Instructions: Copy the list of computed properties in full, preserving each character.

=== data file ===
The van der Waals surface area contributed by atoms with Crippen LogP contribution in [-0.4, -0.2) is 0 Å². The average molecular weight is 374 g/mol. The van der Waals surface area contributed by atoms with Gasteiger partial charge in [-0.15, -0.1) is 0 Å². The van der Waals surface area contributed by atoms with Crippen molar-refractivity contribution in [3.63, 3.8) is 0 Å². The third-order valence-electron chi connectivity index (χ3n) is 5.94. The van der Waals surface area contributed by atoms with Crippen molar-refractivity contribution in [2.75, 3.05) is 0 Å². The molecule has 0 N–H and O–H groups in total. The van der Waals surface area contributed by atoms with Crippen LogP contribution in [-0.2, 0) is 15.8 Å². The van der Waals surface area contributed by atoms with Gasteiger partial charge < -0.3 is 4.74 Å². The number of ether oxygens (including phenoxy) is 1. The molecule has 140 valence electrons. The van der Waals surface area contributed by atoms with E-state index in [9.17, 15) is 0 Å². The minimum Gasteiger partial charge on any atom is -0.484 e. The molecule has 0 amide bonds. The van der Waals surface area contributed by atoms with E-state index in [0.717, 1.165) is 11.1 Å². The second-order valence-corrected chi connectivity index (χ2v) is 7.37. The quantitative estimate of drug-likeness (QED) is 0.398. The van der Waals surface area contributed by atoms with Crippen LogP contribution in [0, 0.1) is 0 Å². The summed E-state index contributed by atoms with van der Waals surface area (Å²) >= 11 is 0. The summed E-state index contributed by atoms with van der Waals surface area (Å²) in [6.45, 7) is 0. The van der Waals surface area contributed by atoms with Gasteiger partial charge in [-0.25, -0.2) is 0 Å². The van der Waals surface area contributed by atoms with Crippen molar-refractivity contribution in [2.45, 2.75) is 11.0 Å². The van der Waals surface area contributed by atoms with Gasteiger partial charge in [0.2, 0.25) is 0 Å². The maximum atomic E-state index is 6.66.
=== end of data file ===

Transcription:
The van der Waals surface area contributed by atoms with Crippen LogP contribution in [-0.4, -0.2) is 0 Å². The average molecular weight is 374 g/mol. The van der Waals surface area contributed by atoms with Gasteiger partial charge in [-0.15, -0.1) is 0 Å². The van der Waals surface area contributed by atoms with Crippen molar-refractivity contribution in [3.63, 3.8) is 0 Å². The third-order valence-electron chi connectivity index (χ3n) is 5.94. The van der Waals surface area contributed by atoms with Crippen molar-refractivity contribution in [2.75, 3.05) is 0 Å². The molecule has 0 N–H and O–H groups in total. The van der Waals surface area contributed by atoms with Crippen LogP contribution in [-0.2, 0) is 15.8 Å². The van der Waals surface area contributed by atoms with Gasteiger partial charge < -0.3 is 4.74 Å². The number of ether oxygens (including phenoxy) is 1. The molecule has 140 valence electrons. The van der Waals surface area contributed by atoms with E-state index in [9.17, 15) is 0 Å². The minimum Gasteiger partial charge on any atom is -0.484 e. The molecule has 0 amide bonds. The van der Waals surface area contributed by atoms with E-state index in [0.717, 1.165) is 11.1 Å². The second-order valence-corrected chi connectivity index (χ2v) is 7.37. The quantitative estimate of drug-likeness (QED) is 0.398. The van der Waals surface area contributed by atoms with Crippen LogP contribution in [0, 0.1) is 0 Å². The summed E-state index contributed by atoms with van der Waals surface area (Å²) >= 11 is 0. The summed E-state index contributed by atoms with van der Waals surface area (Å²) in [6.45, 7) is 0. The van der Waals surface area contributed by atoms with Gasteiger partial charge in [-0.25, -0.2) is 0 Å². The van der Waals surface area contributed by atoms with Crippen molar-refractivity contribution in [2.45, 2.75) is 11.0 Å². The van der Waals surface area contributed by atoms with Gasteiger partial charge in [0.2, 0.25) is 0 Å². The maximum atomic E-state index is 6.66.